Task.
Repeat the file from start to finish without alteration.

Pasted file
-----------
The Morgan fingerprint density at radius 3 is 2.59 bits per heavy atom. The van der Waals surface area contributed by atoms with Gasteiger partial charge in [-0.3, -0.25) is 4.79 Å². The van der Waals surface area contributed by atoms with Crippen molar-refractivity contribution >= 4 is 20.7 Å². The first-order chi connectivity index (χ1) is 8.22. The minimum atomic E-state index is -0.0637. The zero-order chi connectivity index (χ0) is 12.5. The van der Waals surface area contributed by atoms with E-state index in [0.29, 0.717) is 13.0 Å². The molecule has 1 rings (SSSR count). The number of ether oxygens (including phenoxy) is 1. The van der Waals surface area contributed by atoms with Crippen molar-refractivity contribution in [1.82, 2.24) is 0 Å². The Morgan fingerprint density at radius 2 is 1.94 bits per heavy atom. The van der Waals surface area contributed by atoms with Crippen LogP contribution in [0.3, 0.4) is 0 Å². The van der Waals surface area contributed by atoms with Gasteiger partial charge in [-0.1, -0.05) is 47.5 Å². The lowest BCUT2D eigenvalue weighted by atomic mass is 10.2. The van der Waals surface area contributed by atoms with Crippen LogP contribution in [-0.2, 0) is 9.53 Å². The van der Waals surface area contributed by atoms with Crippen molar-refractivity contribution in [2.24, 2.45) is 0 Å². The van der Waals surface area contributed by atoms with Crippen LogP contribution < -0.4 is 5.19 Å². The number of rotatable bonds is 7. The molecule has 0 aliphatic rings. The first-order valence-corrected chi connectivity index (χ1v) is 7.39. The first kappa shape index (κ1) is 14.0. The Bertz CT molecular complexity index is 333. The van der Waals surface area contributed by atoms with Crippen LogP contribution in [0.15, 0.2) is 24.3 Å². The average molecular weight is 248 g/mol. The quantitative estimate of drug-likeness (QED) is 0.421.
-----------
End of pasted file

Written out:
The Morgan fingerprint density at radius 3 is 2.59 bits per heavy atom. The van der Waals surface area contributed by atoms with Gasteiger partial charge in [-0.3, -0.25) is 4.79 Å². The van der Waals surface area contributed by atoms with Crippen molar-refractivity contribution >= 4 is 20.7 Å². The first-order chi connectivity index (χ1) is 8.22. The minimum atomic E-state index is -0.0637. The zero-order chi connectivity index (χ0) is 12.5. The van der Waals surface area contributed by atoms with E-state index in [0.29, 0.717) is 13.0 Å². The molecule has 1 rings (SSSR count). The number of ether oxygens (including phenoxy) is 1. The van der Waals surface area contributed by atoms with Crippen molar-refractivity contribution in [1.82, 2.24) is 0 Å². The Morgan fingerprint density at radius 2 is 1.94 bits per heavy atom. The van der Waals surface area contributed by atoms with Crippen LogP contribution in [0.3, 0.4) is 0 Å². The van der Waals surface area contributed by atoms with Gasteiger partial charge in [-0.1, -0.05) is 47.5 Å². The lowest BCUT2D eigenvalue weighted by atomic mass is 10.2. The van der Waals surface area contributed by atoms with Crippen LogP contribution in [-0.2, 0) is 9.53 Å². The van der Waals surface area contributed by atoms with Crippen molar-refractivity contribution in [2.24, 2.45) is 0 Å². The van der Waals surface area contributed by atoms with Crippen LogP contribution < -0.4 is 5.19 Å². The number of rotatable bonds is 7. The molecule has 0 aliphatic rings. The first-order valence-corrected chi connectivity index (χ1v) is 7.39. The first kappa shape index (κ1) is 14.0. The Bertz CT molecular complexity index is 333. The van der Waals surface area contributed by atoms with Crippen LogP contribution in [0.15, 0.2) is 24.3 Å². The average molecular weight is 248 g/mol. The quantitative estimate of drug-likeness (QED) is 0.421.